Directed by: Peter Lepeniotis
Screenplay by: Lorne Cameron & Peter Lepeniotis
Story by: Peter Lepeniotis
Based on Surly Squirrel by Peter Lepeniotis
Starring: Will Arnett, Brendan Fraser, Gabriel Iglesias, Liam Neeson, Katherine Heigl, Maya Rudolph, Jeff Dunham, Stephen Lang, Sarah Gadon, Joe Pingue, Annick Obonsawin, Scott Yaphe, Robert Tinkler & Jam es Rankin
Set in the fictional town of Oakton, year 1959, a group of animals, led by a Raccoon, store food for winter in a giant tree in the park. Among these animals is a selfish purple squirrel named Surly, whose thieving reputation has made him a pariah. His only friend is his rat partner Buddy. After an attempt to rob a peanut cart goes haywire, forcing him to be banished from the park, he and Buddy struggle for a way to survive, planning the ultimate heist of a nut shop owned by a mob who is planning their own heist.
By far, not the best animated film for kids. The main problem with this movie was the script. It was cliché after cliché. Very few parent’s, if any, are going to enjoy this movie. Not only was the script a complete cliché, but then there was the individual lines. Yes, the actors did a splendid job doing the voice overs, but the lines themselves were dull and listless. This movie was trying far too hard to achieve that setting of the 1950’s, making it come off as forces and taking the charm from the movie. It was forced, and that was obvious even from the voice-overs, and came off as far from natural. Little children while certainly enjoy this movie if only for the fact that it is an animated film featuring talking animals.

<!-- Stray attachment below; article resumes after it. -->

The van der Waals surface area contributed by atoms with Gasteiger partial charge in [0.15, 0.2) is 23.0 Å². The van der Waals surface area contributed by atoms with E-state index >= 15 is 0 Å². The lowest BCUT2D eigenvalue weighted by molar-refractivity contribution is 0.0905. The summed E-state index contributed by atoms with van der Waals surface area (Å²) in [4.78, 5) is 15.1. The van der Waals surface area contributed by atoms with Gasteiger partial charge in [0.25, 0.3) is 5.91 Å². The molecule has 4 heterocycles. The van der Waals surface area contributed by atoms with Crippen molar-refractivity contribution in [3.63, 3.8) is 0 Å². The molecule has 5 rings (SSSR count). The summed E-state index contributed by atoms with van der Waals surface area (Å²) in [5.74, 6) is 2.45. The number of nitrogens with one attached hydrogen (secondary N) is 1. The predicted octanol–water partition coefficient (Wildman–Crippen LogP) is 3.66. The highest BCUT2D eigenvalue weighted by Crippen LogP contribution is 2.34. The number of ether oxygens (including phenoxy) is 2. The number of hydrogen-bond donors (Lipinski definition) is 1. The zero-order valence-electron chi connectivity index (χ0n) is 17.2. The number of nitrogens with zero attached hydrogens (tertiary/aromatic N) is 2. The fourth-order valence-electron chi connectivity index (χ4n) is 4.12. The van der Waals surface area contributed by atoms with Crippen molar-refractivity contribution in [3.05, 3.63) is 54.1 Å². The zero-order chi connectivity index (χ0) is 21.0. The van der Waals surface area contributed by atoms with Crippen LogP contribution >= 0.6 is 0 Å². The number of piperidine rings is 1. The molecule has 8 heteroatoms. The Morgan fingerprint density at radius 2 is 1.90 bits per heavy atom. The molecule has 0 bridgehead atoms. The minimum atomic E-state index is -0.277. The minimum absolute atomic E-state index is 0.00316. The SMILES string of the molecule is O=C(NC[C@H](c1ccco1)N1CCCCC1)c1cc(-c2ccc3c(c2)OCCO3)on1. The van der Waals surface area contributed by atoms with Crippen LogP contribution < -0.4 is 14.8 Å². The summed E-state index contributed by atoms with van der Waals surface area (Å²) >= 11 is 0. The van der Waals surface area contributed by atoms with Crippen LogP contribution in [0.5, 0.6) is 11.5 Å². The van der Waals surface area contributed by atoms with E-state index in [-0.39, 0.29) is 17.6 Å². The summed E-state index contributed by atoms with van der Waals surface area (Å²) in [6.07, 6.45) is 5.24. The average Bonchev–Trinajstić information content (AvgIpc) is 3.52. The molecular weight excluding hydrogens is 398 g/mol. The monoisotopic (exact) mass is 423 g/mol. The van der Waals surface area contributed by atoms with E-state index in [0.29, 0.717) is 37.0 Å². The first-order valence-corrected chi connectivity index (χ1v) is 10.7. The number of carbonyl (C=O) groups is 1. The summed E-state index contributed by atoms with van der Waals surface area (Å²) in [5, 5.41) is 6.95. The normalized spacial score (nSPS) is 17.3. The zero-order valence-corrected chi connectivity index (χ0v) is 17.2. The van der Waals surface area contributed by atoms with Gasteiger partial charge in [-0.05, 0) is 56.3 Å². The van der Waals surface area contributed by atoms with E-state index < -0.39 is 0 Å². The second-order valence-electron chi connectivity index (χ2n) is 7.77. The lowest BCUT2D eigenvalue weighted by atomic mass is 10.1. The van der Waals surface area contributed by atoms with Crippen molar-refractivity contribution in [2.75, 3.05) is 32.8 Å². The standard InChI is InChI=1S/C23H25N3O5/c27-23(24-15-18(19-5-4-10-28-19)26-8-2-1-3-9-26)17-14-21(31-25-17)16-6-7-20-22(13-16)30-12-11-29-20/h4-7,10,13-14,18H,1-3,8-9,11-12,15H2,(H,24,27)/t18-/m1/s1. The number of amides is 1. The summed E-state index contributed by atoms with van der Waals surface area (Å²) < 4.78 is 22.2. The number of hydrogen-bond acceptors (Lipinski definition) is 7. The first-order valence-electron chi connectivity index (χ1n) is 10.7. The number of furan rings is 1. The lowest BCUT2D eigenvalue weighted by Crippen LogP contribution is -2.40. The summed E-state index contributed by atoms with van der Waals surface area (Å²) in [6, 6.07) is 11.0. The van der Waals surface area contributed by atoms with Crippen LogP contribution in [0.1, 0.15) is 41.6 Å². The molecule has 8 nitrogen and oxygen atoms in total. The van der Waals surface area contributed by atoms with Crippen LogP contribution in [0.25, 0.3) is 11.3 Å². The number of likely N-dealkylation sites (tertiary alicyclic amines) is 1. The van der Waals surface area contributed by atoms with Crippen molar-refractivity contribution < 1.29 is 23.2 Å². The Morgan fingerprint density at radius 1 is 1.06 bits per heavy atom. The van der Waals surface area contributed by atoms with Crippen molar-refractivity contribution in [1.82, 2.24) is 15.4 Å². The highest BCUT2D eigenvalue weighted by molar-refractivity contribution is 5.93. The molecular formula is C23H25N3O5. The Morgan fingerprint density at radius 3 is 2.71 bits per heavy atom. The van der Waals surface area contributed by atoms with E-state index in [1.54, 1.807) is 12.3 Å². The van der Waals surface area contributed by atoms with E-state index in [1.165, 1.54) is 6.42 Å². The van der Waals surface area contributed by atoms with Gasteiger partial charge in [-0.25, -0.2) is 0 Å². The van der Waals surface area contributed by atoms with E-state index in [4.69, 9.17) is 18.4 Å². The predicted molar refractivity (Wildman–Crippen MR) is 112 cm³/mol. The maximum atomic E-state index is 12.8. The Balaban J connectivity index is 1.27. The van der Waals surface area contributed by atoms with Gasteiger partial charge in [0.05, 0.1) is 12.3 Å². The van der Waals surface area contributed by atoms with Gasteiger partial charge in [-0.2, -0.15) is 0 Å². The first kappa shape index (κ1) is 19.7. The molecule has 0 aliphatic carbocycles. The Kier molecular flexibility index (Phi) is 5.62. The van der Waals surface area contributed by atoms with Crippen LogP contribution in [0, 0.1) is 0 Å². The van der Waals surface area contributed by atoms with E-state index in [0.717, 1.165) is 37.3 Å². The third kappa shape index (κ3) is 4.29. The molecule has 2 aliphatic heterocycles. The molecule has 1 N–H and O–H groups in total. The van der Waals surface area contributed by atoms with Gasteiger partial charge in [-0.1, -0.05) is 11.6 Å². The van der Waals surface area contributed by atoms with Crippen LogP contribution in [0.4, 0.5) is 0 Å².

The story as a whole though can be appreciated, as the outcast is the one who has to save the day from the manipulating con man, the Raccoon, voiced by Liam Neeson. Surly, voiced by Will Arnett, grows as a character, becoming the hero the in the story, and in that respect it was a good movie because the story was well developed and thought out.
But that was about all, other than the animation, that could be appreciated from the movie. As a whole, it simply did not work, did not feel natural in any sense of the word and while the dialogue should have been smoother, it lacked charm. ★★☆☆ (C-)